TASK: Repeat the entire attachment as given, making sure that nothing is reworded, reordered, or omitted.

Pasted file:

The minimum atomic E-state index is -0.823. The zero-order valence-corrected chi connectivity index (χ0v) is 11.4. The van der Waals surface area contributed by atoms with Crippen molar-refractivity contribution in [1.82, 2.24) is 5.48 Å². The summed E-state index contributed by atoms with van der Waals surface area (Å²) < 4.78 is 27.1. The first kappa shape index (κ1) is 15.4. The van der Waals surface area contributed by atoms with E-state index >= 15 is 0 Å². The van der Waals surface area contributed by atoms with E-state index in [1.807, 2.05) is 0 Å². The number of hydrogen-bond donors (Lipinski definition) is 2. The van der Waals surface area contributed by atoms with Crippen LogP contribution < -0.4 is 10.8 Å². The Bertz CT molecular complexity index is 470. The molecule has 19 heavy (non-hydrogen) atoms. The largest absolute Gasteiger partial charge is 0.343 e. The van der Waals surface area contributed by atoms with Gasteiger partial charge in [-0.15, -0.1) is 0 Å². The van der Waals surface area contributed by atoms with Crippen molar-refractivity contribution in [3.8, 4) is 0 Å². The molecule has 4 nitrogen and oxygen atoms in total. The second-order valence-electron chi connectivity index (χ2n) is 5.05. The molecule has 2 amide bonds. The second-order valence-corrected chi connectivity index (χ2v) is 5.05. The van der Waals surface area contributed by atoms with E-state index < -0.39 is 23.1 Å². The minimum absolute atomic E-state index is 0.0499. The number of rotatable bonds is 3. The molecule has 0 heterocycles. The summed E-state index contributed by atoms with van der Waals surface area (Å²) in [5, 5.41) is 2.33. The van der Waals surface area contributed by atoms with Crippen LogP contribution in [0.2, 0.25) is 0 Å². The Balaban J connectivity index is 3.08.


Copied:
The minimum atomic E-state index is -0.823. The zero-order valence-corrected chi connectivity index (χ0v) is 11.4. The van der Waals surface area contributed by atoms with Crippen molar-refractivity contribution in [1.82, 2.24) is 5.48 Å². The summed E-state index contributed by atoms with van der Waals surface area (Å²) < 4.78 is 27.1. The first kappa shape index (κ1) is 15.4. The van der Waals surface area contributed by atoms with E-state index >= 15 is 0 Å². The van der Waals surface area contributed by atoms with E-state index in [1.807, 2.05) is 0 Å². The number of hydrogen-bond donors (Lipinski definition) is 2. The van der Waals surface area contributed by atoms with Crippen LogP contribution < -0.4 is 10.8 Å². The Bertz CT molecular complexity index is 470. The molecule has 19 heavy (non-hydrogen) atoms. The largest absolute Gasteiger partial charge is 0.343 e. The van der Waals surface area contributed by atoms with Gasteiger partial charge in [-0.15, -0.1) is 0 Å². The van der Waals surface area contributed by atoms with Crippen molar-refractivity contribution in [3.8, 4) is 0 Å². The molecule has 4 nitrogen and oxygen atoms in total. The second-order valence-electron chi connectivity index (χ2n) is 5.05. The molecule has 2 amide bonds. The second-order valence-corrected chi connectivity index (χ2v) is 5.05. The van der Waals surface area contributed by atoms with E-state index < -0.39 is 23.1 Å². The minimum absolute atomic E-state index is 0.0499. The number of rotatable bonds is 3. The molecule has 0 heterocycles. The summed E-state index contributed by atoms with van der Waals surface area (Å²) in [5, 5.41) is 2.33. The van der Waals surface area contributed by atoms with Crippen LogP contribution in [0.2, 0.25) is 0 Å². The Balaban J connectivity index is 3.08.